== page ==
Now to bring this full circle from where i started, the modern urban Man of the 21st century living here besides me in the UK is less religious in theological terms but that primitive tribal instinct has not left all of us… the modern urban setting he may have shed off the ‘cloak of religion’ but has adopted his football club as his new tribe, some have rebelled against society and adopted lifestyle as a Punk, or MotorbikeRockers etc as their new tribe! Those people of faith, any faith, that do not allow them selves to be blinkered by the “add on’s” don’t have a conflict with those of another faith around them……for they can see through the “tribal” facade……..erected like scaffolding around a building……the beauty of which they are able to decipher whether they be sikh, hindu, muslim, christian , Jew or buddhist…GOD ain’t interested in your religion …God is only concerned with your deeds! No, religion is not needed to perform good deeds………Philosophers of conscience have attempted to focus people around being good human beings they Nanak or Jesus..but time ‘n again humans have been found wanting!

Some strategic rethinking required by Pakistan in light of Peshawar School attack

17 Dec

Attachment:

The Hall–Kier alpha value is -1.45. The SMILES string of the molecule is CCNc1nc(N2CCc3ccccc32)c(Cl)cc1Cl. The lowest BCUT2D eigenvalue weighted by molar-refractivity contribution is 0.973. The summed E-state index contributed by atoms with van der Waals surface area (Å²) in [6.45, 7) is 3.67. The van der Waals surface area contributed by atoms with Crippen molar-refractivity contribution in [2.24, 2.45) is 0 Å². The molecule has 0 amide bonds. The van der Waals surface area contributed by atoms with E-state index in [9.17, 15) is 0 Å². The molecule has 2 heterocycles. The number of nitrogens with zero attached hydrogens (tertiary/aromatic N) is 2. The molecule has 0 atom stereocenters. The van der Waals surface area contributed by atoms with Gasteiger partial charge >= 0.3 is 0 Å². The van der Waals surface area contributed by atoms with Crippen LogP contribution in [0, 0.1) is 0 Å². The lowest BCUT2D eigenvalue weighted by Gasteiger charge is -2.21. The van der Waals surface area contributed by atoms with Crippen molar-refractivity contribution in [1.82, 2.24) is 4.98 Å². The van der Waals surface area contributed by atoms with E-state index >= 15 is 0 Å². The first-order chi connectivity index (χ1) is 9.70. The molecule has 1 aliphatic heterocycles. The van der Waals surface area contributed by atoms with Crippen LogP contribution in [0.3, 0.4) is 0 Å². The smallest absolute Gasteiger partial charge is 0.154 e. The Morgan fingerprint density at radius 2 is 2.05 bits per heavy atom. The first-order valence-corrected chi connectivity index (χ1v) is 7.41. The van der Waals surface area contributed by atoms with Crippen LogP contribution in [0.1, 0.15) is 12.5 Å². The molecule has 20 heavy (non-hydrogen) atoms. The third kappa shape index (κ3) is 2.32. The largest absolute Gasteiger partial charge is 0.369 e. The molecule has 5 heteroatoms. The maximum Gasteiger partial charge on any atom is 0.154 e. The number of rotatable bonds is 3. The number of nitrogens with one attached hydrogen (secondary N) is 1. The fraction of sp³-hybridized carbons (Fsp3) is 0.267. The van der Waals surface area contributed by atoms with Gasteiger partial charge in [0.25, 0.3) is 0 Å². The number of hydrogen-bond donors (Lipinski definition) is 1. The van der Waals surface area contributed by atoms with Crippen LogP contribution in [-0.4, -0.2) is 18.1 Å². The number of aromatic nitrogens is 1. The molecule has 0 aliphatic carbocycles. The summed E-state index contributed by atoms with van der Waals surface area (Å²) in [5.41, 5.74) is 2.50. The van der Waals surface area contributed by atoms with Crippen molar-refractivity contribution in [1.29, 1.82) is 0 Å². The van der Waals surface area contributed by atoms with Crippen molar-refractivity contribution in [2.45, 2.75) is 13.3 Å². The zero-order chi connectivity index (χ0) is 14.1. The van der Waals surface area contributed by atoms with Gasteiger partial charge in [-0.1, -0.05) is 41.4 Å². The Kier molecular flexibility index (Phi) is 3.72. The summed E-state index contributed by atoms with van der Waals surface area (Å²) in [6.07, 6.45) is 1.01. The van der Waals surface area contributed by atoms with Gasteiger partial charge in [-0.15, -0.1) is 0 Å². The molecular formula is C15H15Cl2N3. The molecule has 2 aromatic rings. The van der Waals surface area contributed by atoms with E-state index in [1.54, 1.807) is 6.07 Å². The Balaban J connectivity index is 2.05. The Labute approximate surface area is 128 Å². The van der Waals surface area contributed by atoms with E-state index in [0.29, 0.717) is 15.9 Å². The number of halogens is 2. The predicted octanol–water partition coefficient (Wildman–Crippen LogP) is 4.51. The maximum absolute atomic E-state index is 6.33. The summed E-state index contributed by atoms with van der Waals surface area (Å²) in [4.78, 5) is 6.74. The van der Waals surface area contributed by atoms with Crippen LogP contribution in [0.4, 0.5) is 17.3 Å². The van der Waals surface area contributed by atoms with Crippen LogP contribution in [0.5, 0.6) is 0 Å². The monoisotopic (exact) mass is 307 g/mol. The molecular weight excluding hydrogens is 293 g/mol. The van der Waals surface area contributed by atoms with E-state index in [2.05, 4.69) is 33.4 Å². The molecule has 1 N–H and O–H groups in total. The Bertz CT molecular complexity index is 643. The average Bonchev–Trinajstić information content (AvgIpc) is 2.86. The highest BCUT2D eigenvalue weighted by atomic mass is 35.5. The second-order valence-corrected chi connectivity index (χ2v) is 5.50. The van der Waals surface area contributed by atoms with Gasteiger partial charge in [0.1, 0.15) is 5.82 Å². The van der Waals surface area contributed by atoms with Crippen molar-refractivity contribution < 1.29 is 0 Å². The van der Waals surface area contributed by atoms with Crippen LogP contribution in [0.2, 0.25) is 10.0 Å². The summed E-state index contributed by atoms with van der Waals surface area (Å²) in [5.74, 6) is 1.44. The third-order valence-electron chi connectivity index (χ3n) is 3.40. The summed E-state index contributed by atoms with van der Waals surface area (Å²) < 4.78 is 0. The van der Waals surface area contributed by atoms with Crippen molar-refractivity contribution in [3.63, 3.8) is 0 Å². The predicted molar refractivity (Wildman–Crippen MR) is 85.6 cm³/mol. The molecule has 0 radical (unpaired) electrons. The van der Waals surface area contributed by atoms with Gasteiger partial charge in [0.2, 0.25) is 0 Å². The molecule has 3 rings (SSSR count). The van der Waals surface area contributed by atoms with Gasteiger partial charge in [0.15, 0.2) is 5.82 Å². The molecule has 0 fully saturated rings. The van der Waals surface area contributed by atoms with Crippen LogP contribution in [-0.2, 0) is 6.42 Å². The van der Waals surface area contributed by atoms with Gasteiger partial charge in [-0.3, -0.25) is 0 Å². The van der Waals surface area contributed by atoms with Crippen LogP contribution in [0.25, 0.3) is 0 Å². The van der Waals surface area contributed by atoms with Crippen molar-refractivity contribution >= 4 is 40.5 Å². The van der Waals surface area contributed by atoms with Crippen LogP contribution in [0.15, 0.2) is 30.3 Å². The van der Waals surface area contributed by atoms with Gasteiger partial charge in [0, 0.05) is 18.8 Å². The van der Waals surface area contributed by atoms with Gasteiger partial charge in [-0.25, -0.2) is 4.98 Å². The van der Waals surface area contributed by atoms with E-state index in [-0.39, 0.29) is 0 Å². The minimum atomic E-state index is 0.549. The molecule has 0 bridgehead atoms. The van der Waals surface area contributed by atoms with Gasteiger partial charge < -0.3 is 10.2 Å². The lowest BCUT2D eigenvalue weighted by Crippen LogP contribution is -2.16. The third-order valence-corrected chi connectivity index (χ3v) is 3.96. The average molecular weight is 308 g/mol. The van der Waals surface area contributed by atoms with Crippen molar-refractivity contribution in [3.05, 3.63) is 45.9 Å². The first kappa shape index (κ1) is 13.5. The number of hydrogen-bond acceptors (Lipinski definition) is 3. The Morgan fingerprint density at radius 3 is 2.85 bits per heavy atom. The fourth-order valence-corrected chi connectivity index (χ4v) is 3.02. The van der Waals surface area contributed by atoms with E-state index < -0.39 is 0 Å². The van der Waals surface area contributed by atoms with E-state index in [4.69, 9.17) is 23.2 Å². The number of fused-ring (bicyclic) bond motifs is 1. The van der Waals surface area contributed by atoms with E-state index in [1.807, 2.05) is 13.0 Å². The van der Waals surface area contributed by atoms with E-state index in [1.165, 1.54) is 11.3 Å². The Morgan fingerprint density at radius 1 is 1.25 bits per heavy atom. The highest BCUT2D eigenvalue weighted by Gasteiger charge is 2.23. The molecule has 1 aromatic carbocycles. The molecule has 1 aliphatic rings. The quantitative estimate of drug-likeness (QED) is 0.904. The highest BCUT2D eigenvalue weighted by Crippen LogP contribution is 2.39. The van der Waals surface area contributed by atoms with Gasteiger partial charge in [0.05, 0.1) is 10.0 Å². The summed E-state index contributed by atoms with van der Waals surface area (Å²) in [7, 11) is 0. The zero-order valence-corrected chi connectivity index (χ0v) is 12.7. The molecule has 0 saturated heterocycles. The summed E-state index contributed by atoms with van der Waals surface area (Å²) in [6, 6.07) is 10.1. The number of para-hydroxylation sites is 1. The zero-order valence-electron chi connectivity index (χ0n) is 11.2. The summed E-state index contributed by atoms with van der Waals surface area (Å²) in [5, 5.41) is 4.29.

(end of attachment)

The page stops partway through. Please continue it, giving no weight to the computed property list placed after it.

Having listened to a revealing @BBCasiannetwork interview with former head of #ISI LtGen Asad Durrani in light of the barbaric attack by Tehrik-e-Taliban Pakistan (TTP) on a Peshawar Military Public School, i had to pen my thoughts. Former head of ISI in 1990s LtGen Asad Durrani seemed to accept the basic accusation and did not make any attempt to deny that ISI may indeed have aided/abetted/funded the Taliban (+othr Jihadi networks) not just in the 1980s(when it was done with full US backing against Russian occupying forces in the region),but implication is that it may have done so recently over the last decade, well after USA stance on Taliban/Mujahideen had turned full circle from being an ally against Russia to being an enemy offering Al-Qaeeda a base to train & attack western interests in less than two decades. Pakistan establishment became a target for TTP when Musharaf was caught between a rock and a hard place after Bush turned around post 9/11 and said you’re either WITH US or AGAINST US…Musharaf was astute enough to know which side of his chapatti is buttered, so he allowed US drones access to bomb regions in NWFP where Afghan Taliban were re- grouping helped by TTP. The Pashtun have a concept of revenge when one child in their village is killed, that village becomes dutibound to take revenge and their enemity against perpetrator lasts 3 generations…thus the guns were turned against their former aider/abetter>The Pakistan authorities…this enemity will not disappear overnight…the callous act of killing masoom little kids has provoked even those Pakistani Taliban sympathisers who hitherto had some sympathy for the Tribal Pashtuns in that they wrongly believed propaganda by the west was invented(even Malala has become an icon of western propaganda in their eyes) to unfairly malign what were otherwise brave orthodox muslim tribals defending their home territory & ‘islamic way of life’ against outsiders whom they see as infidel invaders. Finally the ‘wood for the trees’ is clear for all to see…some refused to condemn Taliban stance on female education seeing it as unwanted external interference..these would be the same apologists who stayed quiet when centuries old Buddha Statues of Bamiyan carved into the hillside were destroyed by Taliban in 90s…they even stayed quiet when Taliban imposed Zizya(Infidel Tax) on non-muslims in Afghanistan….their sympathisers remained silent when TTP anounced their mission to forcibly convert the #Kailash tribals who have co-existed peacefully in the picturesque chitral valley for centuries, the sympathisers were dumbstruck when TTP turned on the #Ismaili followers of AghaKhan this year to convert or face their wrath.. finally these Pakistani Taliban sympathisers were mute when POLIO vaccine aid workers were being killed in open daylight by TTP because they prefered to believe the Talibani Mullahs who convinced these muffins that foreigners are vaccinating Pashtun kids to make them sterile in an effort to finish off their ‘tribe’! Yep these were the same Taliban Mullah’s who saw any form of music as unholy punishable by Allah….but all this was not enough for some to “see the wood for the trees” (i can only hazard a guess that these sympathies stemmed from an ill conceived allegiance of ‘brotherhood’ simply because the Taliban with all their anomalies prayed to the same God by the same name hence by definition these guys ‘can’t all that bad can they?’ attitude must have fogged the minds of even god fearing people with one iota of compassion for humankind) …IT TOOK A PHENOMENALLY CATASTROPHIC AND CALLOUS ACT for some to realise this TALIBAN sort of MENTALITY aint so HOLY after all because it goes as far as killing defenseless children of fellow Pakistani’s many of whom supported them until recent times! I rest my piece. (nb; Those Pakistanis who in their patriotic zeal hold the #ISI to be their saviour from external threats to the nation need to ask themselves and their government some probing questions and reappraise critically whether ISI backing for terrorist organisations has made Pakistani citizens safer or more at risk of being target of terrorism for there needs to be a top-down rethink through the ranks whether its right for ISI to support/aid/abet/fund the likes of #HaqqaniNetwork and all those other terrorist outfits who are no different to TTP in so many ways. To my mind the workings of the ISI backed by military high command are a self fulfilling prophecy that works in the best interest of a select group of people within Pakistan that have their hand firmly on the stearing)